Slow Progress: Building A DTM-Inspired BMW M3 For The Right Reasons
Photography by Daniel Piker
Yeah, yeah, yeah, an E30 M3 wearing a set of BBSes, everyone and their mother’s done it—but John Zuberek didn’t build one of those cars. It’s not something thought up on a whim and then sent off for someone else to do the work, it’s not part of a trend, it’s not full of replica parts, and it’s not going to have another name on the title if he can help it. Though a 16-year-old John didn’t exactly plan on this car back in 2005—he was searching for an M3 of the E36 variety at the time—he intends to hold onto it.
Today the majority of automotive forums are rife with oneupmanship, personal bickering, dubious information, or else simple idiocy. Surely a few oases still exist online, but back in the 2000s when message boards enjoyed their heyday one could actually call these communities communities. People discussed and shared rather than picking on each other’s cars, and there was a sense of excitement that surrounded this burgeoning way to connect enthusiasts who were previously scattered and walled-off by geography.
It was during this period that John was frequenting the boards dedicated to European sports cars, and for anyone hanging around Bimmerforums back in the day you’ll probably recall a certain E36 M3 with “DFTPUNK” on the license plate. That car was something of a pioneer in the “scene,” an inspiration for John and so many others. It belonged to Paul Nguyen but sadly it doesn’t belong to anyone anymore, seeing as it was rear-ended and totaled while innocently parked on the street.
That has to be one of the worst ways to lose something you’ve poured hundreds of hours into, and though that car was no more, John wanted to pay homage to Paul and his M3 when he eventually got his own. We’re not looking at an E36 right now so the plan obviously changed a bit along the way, but John did purchase the BBS RS212s from Paul after the accident, which you see here; an homage to one of his early inspirations that he restored bolt by bolt.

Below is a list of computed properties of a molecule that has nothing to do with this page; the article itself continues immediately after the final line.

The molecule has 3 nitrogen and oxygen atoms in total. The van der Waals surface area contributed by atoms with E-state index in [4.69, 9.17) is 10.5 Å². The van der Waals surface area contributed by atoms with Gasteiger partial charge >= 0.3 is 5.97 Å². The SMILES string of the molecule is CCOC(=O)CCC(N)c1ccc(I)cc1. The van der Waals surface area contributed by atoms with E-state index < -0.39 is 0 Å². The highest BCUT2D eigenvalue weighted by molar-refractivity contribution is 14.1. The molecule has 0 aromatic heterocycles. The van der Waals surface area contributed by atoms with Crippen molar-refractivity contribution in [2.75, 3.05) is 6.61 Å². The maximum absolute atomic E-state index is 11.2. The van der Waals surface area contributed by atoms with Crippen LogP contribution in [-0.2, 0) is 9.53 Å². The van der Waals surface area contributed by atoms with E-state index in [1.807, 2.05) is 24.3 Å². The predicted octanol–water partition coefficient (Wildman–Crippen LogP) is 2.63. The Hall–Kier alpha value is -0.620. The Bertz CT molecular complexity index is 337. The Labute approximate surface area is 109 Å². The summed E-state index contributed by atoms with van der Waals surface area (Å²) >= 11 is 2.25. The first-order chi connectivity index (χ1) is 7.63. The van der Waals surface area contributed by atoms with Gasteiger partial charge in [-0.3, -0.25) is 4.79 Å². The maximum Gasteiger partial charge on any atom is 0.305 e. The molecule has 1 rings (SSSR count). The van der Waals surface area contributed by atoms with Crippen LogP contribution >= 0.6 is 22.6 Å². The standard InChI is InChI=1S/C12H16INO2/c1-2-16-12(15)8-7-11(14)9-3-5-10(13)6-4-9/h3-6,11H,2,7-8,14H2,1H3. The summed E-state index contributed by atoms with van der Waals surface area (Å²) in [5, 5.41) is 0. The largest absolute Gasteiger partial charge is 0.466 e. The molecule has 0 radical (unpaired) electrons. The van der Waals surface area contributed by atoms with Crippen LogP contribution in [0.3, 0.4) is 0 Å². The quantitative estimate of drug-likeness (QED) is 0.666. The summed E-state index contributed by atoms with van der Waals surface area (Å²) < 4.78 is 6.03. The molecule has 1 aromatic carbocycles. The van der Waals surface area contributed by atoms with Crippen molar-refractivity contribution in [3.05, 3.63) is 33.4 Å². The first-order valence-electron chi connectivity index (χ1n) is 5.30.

But it wasn’t just Paul, nor a single car that led to this brilliant block of Brilliantrot. The causal forces can be traced back much further. Like so many of us who’ve been into cars longer than we can recall, it was his father, Jan, who led by example and encouraged John’s interest in automobiles once it took hold. Moving to the States from Poland but keeping their transportation decidedly European, the Zuberek’s garage was always well-stocked with steel, and among the R129s and 911s that have moved in and out of it over the years, a W116 Mercedes-Benz has remained a staple, along with a Citroën DS, which keeps the garage from being an exclusively German one.
Like all good dads who like good cars, Jan has always been happy to help his son maintain and modify his own. And he’s been there since the very start of this long-term project; while his son was in school drawing silhouettes of the car in his notebook margins, Jan flew down from the family home in northern Seattle to pick up the Bay Area car with oversized wheels and purpling window tint, before driving it to its new home and its eager new owner.
This purchase was before the price-tripling that E30 M3s have sustained in recent history, but John was in high school and didn’t have anything serious to spend yet—his dream build would have to wait a while. John agrees that it’s better to take your time and do things correctly though, especially if you’re going to build an M3 to properly celebrate the car’s illustrious racing history.
Regarded as one of the most successful touring cars ever campaigned by anyone anywhere, the compact box-flared BMW returned a champion from just about every series it was sent off to, but its home turf exploits in the DTM are perched on top of its international legacy.